The status of the STB (Set-Top Box) within pay-TV households faces significant risk from the development of two-way, digital-cableâ€“ready TVs, media centres, and residential gateways, among others. STB manufacturers are responding in several ways according to ABI Research,
“In recent times, Comcast created a residential network gateway project, which ultimately will act as a convergence device for cable modems, digital cable receivers, and DVRs,” says ABI Research analyst Paulhwa Lee. “The residential network gateway device may even include placeshifting.”
STB manufacturers are adding new features, such as increased hard-disk space, DVD players, DVD burners, and home-audio solutions, which will better align STB functionality with consumer demands. Manufacturers also are attempting to improve electronic programme guides and to incorporate more video gaming and Web-based services.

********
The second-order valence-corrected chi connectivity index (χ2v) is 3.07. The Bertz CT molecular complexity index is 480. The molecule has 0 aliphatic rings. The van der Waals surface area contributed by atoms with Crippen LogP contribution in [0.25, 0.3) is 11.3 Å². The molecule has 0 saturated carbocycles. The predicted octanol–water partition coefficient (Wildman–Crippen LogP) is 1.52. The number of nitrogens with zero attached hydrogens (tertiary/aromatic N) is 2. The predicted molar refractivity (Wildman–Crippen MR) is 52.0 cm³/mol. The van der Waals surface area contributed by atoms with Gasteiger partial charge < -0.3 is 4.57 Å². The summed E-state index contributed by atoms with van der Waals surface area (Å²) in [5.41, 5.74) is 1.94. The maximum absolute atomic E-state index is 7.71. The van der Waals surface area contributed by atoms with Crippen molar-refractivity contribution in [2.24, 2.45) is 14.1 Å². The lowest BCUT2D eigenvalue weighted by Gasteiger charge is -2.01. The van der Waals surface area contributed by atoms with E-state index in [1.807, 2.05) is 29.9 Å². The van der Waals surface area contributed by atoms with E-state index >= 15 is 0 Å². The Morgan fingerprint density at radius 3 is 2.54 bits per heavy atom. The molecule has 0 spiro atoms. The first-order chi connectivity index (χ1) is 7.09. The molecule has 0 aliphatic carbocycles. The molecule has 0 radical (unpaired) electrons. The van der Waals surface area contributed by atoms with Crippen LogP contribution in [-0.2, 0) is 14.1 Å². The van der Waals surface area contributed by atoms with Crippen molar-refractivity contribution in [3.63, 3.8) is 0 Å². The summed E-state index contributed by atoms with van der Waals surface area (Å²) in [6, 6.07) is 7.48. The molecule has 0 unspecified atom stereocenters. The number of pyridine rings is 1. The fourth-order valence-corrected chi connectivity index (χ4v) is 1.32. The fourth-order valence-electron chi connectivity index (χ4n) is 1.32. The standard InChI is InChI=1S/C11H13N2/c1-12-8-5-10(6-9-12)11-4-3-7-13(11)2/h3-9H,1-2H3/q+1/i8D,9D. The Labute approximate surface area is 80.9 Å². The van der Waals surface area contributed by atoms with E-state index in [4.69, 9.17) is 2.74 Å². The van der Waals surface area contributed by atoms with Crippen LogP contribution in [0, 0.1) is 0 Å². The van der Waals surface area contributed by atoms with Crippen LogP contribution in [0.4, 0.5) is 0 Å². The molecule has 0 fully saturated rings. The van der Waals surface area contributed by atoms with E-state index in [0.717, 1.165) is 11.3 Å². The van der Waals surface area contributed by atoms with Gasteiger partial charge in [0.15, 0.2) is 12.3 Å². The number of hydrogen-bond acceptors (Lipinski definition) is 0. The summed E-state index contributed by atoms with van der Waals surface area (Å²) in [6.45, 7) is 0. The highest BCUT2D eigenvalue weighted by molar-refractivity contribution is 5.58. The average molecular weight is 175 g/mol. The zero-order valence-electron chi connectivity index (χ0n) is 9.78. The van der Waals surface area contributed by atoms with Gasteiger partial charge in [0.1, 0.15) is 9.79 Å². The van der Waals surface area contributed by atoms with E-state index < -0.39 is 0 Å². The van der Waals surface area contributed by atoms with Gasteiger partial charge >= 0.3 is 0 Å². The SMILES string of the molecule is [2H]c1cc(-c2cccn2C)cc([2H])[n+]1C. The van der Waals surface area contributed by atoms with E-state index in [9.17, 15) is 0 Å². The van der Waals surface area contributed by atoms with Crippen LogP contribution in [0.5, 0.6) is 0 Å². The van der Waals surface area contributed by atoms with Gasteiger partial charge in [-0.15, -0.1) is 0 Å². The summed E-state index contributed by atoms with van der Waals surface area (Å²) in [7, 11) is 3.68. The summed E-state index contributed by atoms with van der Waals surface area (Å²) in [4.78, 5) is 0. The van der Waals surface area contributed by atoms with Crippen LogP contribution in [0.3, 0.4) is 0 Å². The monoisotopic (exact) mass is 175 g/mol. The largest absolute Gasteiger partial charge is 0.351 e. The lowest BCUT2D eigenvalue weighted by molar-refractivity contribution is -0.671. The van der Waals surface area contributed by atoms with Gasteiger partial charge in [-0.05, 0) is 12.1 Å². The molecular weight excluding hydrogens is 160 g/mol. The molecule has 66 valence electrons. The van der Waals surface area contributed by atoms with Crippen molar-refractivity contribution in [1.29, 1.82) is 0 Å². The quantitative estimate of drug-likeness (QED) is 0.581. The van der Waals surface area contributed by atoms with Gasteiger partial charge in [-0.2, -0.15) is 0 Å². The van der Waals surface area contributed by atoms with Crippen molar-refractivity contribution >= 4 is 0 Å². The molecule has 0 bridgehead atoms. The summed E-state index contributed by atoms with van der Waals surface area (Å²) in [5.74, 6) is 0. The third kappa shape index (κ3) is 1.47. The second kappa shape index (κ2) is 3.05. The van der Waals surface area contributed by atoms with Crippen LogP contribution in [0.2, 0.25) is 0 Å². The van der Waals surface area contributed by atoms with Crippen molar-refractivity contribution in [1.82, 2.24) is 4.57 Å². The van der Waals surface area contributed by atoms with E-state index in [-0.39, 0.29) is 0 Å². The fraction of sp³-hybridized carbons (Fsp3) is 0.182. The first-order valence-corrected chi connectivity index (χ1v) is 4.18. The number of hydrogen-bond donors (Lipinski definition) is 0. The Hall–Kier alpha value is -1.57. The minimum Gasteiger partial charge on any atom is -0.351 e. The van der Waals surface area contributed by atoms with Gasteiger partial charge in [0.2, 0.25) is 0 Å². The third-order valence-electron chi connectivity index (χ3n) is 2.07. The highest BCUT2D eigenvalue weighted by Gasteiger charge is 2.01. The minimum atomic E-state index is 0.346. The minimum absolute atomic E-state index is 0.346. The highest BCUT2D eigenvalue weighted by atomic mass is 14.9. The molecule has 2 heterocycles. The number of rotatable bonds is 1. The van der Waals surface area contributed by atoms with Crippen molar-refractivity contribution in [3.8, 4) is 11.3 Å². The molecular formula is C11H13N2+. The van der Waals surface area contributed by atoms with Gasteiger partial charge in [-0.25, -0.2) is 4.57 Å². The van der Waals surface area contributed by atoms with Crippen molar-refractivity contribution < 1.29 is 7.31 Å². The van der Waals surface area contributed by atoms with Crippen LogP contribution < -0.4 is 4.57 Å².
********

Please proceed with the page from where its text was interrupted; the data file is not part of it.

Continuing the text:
“STB vendors are moving aggressively into the hybrid STB market,” continues Lee. “Hybrid STBs offer a single solution to numerous possible problems caused by the multiplicity of video sources, video formats, and distribution platforms.”
ABI Research forecasts that revenue from standard STB sales will decline in the period from 2008 to 2012; STB vendors initially will rely on growing markets for DBS (Digital Broadcast Satellite), IPTV (IP Television), and DTT (Digital Terrestrial Television) STBs. But according to a recent report from ABI Research, by 2010 even those sectors will be under pressure from alternative technologies introduced to facilitate 'the connected home'; vendors must include new features and functions to revive flagging shipment numbers.
“No one video or television technology will be a 'killer' in the next few years,” Lee expounds, “so as this market flattens in 2012, STB vendors should incorporate as many of those technologies as possible.”